Un artículo de New York Times del 1 de febrero de David Barboza, toca estos puntos débiles, a propósito de cómo pesará en Estados Unidos un aumento de los costos de sus importaciones desde China. Su tesis es que China les exportará su inflación:
Y en su descripción se puede observar el cuadro de los desafíos que China, por su parte, afrontará crecientemente: aumento de costos de materias primas, paralelos a aumento de costos de mano de obra
Soaring energy and raw material costs, a falling dollar and new business rules here are forcing Chinese factories to increase the prices of their exports, according to analysts and Western companies doing business here.
The rise was a modest 2.4 percent over the last year. But even that small amount, combined with higher energy and food costs that also reflect China’s growing demands on global resources, contributed to a rise in inflation in the United States. Inflation in the United States was 4.1 percent in 2007, up from 2.5 percent in 2006.
Because of new cost pressures here, American consumers could see prices increase by as much as 10 percent this year on specific products — including toys, clothing, footwear and other consumer goods — just as the United States faces a possible recession.
In the longer term, higher costs in China could spell the end of an era of ultra-cheap goods, as well as the beginning of China’s rise from the lowest rungs of global manufacturing.
“This is what I call the perfect storm,” said Alan G. Hassenfeld, the chairman of Hasbro, one of the world’s largest toy makers, during a recent visit to China. “We’ve got higher labor costs and labor shortages, plastic prices have gone way up and we’re doing more safety testing.”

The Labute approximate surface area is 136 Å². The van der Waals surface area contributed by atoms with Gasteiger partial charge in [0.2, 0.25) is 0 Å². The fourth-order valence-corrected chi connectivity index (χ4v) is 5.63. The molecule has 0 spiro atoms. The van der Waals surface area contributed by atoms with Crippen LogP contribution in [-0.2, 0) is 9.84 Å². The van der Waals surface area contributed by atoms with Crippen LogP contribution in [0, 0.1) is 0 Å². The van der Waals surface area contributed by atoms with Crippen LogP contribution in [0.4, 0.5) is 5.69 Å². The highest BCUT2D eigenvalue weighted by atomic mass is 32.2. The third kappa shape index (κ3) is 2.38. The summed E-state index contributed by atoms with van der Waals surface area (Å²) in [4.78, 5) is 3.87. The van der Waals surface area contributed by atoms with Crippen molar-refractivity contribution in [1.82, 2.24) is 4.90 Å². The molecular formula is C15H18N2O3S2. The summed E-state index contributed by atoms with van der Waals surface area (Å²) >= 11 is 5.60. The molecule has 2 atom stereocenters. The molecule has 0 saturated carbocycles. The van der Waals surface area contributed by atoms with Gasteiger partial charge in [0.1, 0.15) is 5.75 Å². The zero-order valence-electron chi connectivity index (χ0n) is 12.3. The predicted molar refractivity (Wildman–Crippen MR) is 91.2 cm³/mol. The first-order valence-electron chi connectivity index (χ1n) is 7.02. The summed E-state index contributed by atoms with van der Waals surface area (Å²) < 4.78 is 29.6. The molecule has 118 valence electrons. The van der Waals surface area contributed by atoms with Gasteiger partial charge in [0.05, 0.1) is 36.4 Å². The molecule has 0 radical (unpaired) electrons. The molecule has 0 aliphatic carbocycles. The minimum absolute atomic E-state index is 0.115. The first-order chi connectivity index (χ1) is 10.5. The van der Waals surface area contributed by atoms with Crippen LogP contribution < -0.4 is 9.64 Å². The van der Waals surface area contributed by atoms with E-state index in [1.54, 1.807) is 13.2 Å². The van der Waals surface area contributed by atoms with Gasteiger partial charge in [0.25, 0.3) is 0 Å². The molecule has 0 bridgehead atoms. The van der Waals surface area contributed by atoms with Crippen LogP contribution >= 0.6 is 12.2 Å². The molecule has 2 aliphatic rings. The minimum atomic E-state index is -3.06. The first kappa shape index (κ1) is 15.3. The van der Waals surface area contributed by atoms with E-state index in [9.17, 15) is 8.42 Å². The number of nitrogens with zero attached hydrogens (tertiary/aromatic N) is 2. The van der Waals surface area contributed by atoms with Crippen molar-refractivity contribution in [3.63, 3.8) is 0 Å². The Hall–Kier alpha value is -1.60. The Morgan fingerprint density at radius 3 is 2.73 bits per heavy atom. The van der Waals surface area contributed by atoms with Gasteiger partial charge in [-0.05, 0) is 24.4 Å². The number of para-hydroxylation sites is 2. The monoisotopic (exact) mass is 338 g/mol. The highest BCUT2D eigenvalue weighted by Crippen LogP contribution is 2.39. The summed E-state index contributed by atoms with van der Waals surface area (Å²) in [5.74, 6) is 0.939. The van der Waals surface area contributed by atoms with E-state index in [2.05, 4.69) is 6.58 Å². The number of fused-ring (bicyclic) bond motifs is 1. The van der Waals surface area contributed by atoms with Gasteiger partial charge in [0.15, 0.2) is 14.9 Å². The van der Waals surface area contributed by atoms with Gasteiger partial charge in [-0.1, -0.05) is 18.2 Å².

While no reliable figures exist on average Chinese wages, experts say that factory wages have risen 80 percent or more in many coastal areas in recent years, with the lowest wage about $125 a month.
Sobre el aumento de costos de mano de obra,
Many Chinese factory owners say a tough new labor law, which went into effect on Jan. 1, complicates the hiring and firing process and threatens to raise labor costs even more, at a time when parts of the country are already plagued with labor shortages. Some factory owners say there have already been strikes and other turmoil over the interpretation of the new law and how it should be applied.También las presiones internacionales acerca de la protección del medio ambiente:
Analysts say Beijing is also stepping up its enforcement of environmental laws, putting added pressure on factories that had long skirted regulations. Adhering to those often ignored rules increases cost, too.Es decir, China es un gigante, pero su crecimiento es sumamente desparejo, y muchas de sus ventajas, particularmente las relacionadas con los bajos costos de producción, se acortarán progresivamente. Bajo nuevas condiciones, probablemente la distancia entre los nuevos actores y los viejos no se acorte tan fácilmente.